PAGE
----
Lobbyists are required to file quarterly financial statements with the Secretary of State's Office that disclose who their clients are, how much they're being paid, and which bills or agencies they're lobbying. Any failure to file those reports can result in an investigation by the FPPC. Winuk attributed the rise in lobbying prosecutions to better coordination between the FPPC and the Secretary of State's Office.

"Every person who doesn't file with the Secretary of State after a short period of time, it gets sent over here as an enforcement referral, so no one can fall through the cracks," Winuk said.

February 20, 2013
California state auditor offers hypothesis on hidden parks funds

RB_Russian_Gulch_State_Park.JPGOne curiosity in California's state parks controversy is why department officials hid millions of dollars when they needed the Legislature's approval to spend the funds.

State Auditor Elaine Howle in hearings this week referred to the hidden surplus as a "useless reserve" because state Department of Parks and Recreation officials in theory couldn't spend the money without telling lawmakers of its existence. But that left some lawmakers unsatisfied.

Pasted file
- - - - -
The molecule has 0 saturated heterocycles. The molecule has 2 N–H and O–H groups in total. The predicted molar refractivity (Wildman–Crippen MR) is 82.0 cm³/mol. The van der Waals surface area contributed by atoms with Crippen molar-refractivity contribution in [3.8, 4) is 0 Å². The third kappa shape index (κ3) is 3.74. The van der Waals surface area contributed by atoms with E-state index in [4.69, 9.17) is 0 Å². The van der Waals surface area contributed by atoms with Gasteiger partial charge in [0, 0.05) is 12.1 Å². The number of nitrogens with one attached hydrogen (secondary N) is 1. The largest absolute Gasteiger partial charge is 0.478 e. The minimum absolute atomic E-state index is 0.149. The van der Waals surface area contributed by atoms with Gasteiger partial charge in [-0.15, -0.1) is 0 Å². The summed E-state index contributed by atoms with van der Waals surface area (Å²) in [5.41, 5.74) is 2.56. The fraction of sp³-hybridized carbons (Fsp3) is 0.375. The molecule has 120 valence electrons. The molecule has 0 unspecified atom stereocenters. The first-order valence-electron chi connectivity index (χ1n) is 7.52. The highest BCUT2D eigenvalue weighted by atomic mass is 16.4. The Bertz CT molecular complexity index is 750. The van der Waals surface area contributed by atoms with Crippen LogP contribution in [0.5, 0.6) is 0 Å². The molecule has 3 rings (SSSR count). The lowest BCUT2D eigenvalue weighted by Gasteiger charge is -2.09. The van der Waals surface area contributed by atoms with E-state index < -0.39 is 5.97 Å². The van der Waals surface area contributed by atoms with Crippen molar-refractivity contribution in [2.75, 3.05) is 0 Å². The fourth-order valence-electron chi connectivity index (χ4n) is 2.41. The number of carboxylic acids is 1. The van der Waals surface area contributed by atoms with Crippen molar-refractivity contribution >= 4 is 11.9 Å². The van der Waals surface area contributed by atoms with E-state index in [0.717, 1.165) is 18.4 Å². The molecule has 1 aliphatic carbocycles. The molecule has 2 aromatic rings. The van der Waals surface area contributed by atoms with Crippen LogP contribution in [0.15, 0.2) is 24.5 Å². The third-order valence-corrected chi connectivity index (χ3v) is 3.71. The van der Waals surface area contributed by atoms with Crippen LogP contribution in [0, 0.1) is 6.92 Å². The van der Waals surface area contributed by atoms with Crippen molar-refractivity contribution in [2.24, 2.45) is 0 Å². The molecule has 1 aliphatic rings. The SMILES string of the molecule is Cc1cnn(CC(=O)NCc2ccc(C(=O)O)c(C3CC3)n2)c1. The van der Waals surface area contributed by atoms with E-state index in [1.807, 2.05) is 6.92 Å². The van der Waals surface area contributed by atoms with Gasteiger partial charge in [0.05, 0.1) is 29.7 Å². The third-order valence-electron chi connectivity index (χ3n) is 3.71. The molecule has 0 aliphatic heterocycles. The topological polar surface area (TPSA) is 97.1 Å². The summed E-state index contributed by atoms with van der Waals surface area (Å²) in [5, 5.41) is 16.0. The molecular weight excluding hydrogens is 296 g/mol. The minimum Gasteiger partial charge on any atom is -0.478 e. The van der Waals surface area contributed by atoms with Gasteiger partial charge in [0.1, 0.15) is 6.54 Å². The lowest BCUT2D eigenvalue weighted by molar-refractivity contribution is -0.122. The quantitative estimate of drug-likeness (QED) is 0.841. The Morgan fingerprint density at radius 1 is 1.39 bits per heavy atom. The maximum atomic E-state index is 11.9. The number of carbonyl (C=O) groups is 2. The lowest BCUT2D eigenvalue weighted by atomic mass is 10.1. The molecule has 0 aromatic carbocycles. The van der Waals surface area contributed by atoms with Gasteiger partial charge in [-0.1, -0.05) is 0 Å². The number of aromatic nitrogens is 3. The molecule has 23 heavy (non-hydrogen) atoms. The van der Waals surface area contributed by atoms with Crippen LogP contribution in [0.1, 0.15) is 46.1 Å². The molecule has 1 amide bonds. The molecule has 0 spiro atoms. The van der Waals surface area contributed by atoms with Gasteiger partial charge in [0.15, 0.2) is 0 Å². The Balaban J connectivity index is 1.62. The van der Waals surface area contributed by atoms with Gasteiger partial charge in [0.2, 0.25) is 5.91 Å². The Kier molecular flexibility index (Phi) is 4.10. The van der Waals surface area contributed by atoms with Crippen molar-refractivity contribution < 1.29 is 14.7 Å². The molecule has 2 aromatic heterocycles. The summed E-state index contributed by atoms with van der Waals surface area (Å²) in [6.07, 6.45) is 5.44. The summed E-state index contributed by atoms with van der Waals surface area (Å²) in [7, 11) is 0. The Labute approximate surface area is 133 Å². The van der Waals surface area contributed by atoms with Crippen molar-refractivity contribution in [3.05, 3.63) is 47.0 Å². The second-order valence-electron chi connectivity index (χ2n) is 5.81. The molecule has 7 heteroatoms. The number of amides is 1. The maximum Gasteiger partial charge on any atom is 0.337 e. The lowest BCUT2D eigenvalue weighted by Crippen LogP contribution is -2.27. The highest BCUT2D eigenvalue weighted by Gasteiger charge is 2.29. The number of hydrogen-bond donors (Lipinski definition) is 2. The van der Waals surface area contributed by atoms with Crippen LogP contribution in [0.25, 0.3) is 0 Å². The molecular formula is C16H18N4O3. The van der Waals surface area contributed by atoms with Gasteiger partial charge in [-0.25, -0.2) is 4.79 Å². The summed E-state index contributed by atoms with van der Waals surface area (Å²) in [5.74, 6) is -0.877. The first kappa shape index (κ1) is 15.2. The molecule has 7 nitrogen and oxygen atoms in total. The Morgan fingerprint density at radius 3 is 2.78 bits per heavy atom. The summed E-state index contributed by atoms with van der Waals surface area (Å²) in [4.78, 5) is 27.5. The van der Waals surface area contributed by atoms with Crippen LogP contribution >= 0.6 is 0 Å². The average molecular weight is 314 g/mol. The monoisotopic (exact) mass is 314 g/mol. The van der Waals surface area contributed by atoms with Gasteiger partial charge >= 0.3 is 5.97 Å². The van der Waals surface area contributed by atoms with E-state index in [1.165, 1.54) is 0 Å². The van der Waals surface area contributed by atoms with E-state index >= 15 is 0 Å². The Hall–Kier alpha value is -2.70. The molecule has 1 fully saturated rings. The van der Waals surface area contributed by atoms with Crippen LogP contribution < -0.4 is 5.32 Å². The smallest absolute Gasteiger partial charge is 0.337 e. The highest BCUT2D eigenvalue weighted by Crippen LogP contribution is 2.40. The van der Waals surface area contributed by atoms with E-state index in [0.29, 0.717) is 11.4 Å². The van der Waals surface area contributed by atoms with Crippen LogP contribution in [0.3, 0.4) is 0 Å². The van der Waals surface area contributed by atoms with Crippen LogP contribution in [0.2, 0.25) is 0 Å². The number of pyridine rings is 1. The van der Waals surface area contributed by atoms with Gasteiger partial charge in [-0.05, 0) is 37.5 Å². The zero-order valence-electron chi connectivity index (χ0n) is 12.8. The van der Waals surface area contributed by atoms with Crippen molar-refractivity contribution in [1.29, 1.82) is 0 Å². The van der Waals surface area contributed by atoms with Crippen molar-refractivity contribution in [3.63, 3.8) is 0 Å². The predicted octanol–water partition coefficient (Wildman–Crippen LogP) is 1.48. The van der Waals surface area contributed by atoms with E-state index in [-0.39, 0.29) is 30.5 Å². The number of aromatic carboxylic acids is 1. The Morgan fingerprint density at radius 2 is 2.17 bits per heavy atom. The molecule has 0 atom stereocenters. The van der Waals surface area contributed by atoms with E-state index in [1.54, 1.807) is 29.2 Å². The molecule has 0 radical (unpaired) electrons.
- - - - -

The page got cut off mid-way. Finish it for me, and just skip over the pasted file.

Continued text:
"I can't get my head around the nature of this," said Assemblyman Bob Blumenfield, D-Woodland Hills, chairman of the Assembly Budget Committee, asking later Wednesday whether "sheer stupidity" was to blame. If officials couldn't spend the money, Blumenfield wondered, what was their motive for willfully hiding the funds?

February 20, 2013
California home ownership continues slide, now second lowest

RB_New_Home_Sales_4.JPGCalifornia's rate of homeownership continued a years-long slide in 2012 and is now the second lowest in the nation, according to a new Census Bureau report.

Just 54.1 percent of Californians lived in homes during the last quarter of 2012 that they or their families owned, the Census Bureau reported. Only New York, at 53.1 percent, had a lower rate.

The report covers the annual housing survey dating back to 2005, when California's home ownership rate was 60.1 percent. It has declined every year since.

Nationally, 65.4 percent of U.S. residents live in homes owned by themselves or their families. States range as high as 76.7 percent in West Virginia.

PHOTO CREDIT: New homes are under construction in West Sacramento on Thursday, July 8, 2010. Randall Benton / Sacramento Bee file, 2010.